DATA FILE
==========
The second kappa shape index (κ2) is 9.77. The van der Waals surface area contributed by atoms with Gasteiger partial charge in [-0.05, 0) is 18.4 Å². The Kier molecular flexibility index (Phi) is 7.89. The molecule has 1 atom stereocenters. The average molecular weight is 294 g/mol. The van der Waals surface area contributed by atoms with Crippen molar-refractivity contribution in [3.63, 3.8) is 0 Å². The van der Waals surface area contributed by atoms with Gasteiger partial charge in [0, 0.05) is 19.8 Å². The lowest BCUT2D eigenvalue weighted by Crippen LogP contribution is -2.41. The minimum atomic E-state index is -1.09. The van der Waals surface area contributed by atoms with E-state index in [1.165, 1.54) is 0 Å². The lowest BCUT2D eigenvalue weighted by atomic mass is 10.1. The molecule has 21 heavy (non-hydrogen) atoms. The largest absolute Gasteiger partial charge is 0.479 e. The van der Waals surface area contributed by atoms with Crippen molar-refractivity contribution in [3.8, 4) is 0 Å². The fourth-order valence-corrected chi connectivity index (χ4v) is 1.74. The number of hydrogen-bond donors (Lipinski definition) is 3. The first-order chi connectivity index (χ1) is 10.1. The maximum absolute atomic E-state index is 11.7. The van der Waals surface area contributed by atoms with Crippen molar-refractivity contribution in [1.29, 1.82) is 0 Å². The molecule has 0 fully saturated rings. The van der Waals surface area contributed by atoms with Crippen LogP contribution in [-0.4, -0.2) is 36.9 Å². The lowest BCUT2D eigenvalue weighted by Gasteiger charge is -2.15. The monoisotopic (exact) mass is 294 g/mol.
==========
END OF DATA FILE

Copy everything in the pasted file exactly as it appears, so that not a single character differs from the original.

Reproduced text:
The second kappa shape index (κ2) is 9.77. The van der Waals surface area contributed by atoms with Gasteiger partial charge in [-0.05, 0) is 18.4 Å². The Kier molecular flexibility index (Phi) is 7.89. The molecule has 1 atom stereocenters. The average molecular weight is 294 g/mol. The van der Waals surface area contributed by atoms with Crippen molar-refractivity contribution in [3.63, 3.8) is 0 Å². The van der Waals surface area contributed by atoms with Gasteiger partial charge in [0, 0.05) is 19.8 Å². The lowest BCUT2D eigenvalue weighted by Crippen LogP contribution is -2.41. The minimum atomic E-state index is -1.09. The van der Waals surface area contributed by atoms with E-state index in [1.165, 1.54) is 0 Å². The lowest BCUT2D eigenvalue weighted by atomic mass is 10.1. The molecule has 21 heavy (non-hydrogen) atoms. The largest absolute Gasteiger partial charge is 0.479 e. The van der Waals surface area contributed by atoms with Crippen molar-refractivity contribution in [3.8, 4) is 0 Å². The fourth-order valence-corrected chi connectivity index (χ4v) is 1.74. The number of hydrogen-bond donors (Lipinski definition) is 3. The first-order chi connectivity index (χ1) is 10.1. The maximum absolute atomic E-state index is 11.7. The van der Waals surface area contributed by atoms with Crippen molar-refractivity contribution in [1.29, 1.82) is 0 Å². The molecule has 0 fully saturated rings. The van der Waals surface area contributed by atoms with Crippen LogP contribution in [-0.4, -0.2) is 36.9 Å². The lowest BCUT2D eigenvalue weighted by Gasteiger charge is -2.15. The monoisotopic (exact) mass is 294 g/mol.